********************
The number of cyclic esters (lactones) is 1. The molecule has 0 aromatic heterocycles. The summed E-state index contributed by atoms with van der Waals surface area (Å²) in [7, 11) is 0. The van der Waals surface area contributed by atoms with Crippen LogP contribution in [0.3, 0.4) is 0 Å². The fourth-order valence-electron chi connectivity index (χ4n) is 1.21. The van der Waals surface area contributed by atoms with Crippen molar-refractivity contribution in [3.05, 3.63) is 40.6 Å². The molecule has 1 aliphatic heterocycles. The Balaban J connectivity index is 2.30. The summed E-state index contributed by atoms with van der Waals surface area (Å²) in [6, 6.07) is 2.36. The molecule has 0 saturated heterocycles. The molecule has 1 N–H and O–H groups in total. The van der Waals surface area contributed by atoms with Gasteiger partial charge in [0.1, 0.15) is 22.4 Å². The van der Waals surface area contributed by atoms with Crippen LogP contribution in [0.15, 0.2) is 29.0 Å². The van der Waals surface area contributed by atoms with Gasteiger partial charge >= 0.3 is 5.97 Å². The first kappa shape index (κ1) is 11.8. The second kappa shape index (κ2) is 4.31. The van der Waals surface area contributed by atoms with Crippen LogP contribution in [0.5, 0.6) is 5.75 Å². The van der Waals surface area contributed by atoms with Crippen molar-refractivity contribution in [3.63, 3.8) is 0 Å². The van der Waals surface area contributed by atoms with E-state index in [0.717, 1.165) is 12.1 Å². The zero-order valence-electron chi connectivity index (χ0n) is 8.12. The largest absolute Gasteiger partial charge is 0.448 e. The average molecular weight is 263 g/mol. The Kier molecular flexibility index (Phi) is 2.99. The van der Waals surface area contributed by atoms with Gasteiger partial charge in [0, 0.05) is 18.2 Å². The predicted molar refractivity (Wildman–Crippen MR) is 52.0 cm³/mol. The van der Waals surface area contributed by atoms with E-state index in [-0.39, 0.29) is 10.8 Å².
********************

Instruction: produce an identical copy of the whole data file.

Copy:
The number of cyclic esters (lactones) is 1. The molecule has 0 aromatic heterocycles. The summed E-state index contributed by atoms with van der Waals surface area (Å²) in [7, 11) is 0. The van der Waals surface area contributed by atoms with Crippen LogP contribution in [0.3, 0.4) is 0 Å². The fourth-order valence-electron chi connectivity index (χ4n) is 1.21. The van der Waals surface area contributed by atoms with Crippen molar-refractivity contribution in [3.05, 3.63) is 40.6 Å². The molecule has 1 aliphatic heterocycles. The Balaban J connectivity index is 2.30. The summed E-state index contributed by atoms with van der Waals surface area (Å²) in [6, 6.07) is 2.36. The molecule has 0 saturated heterocycles. The molecule has 1 N–H and O–H groups in total. The van der Waals surface area contributed by atoms with Gasteiger partial charge in [0.1, 0.15) is 22.4 Å². The van der Waals surface area contributed by atoms with Crippen LogP contribution in [0.15, 0.2) is 29.0 Å². The van der Waals surface area contributed by atoms with Gasteiger partial charge >= 0.3 is 5.97 Å². The first kappa shape index (κ1) is 11.8. The second kappa shape index (κ2) is 4.31. The van der Waals surface area contributed by atoms with Crippen LogP contribution in [0.5, 0.6) is 5.75 Å². The van der Waals surface area contributed by atoms with Crippen molar-refractivity contribution in [3.63, 3.8) is 0 Å². The van der Waals surface area contributed by atoms with E-state index in [0.717, 1.165) is 12.1 Å². The zero-order valence-electron chi connectivity index (χ0n) is 8.12. The largest absolute Gasteiger partial charge is 0.448 e. The average molecular weight is 263 g/mol. The Kier molecular flexibility index (Phi) is 2.99. The van der Waals surface area contributed by atoms with Gasteiger partial charge in [0, 0.05) is 18.2 Å². The predicted molar refractivity (Wildman–Crippen MR) is 52.0 cm³/mol. The van der Waals surface area contributed by atoms with E-state index in [-0.39, 0.29) is 10.8 Å².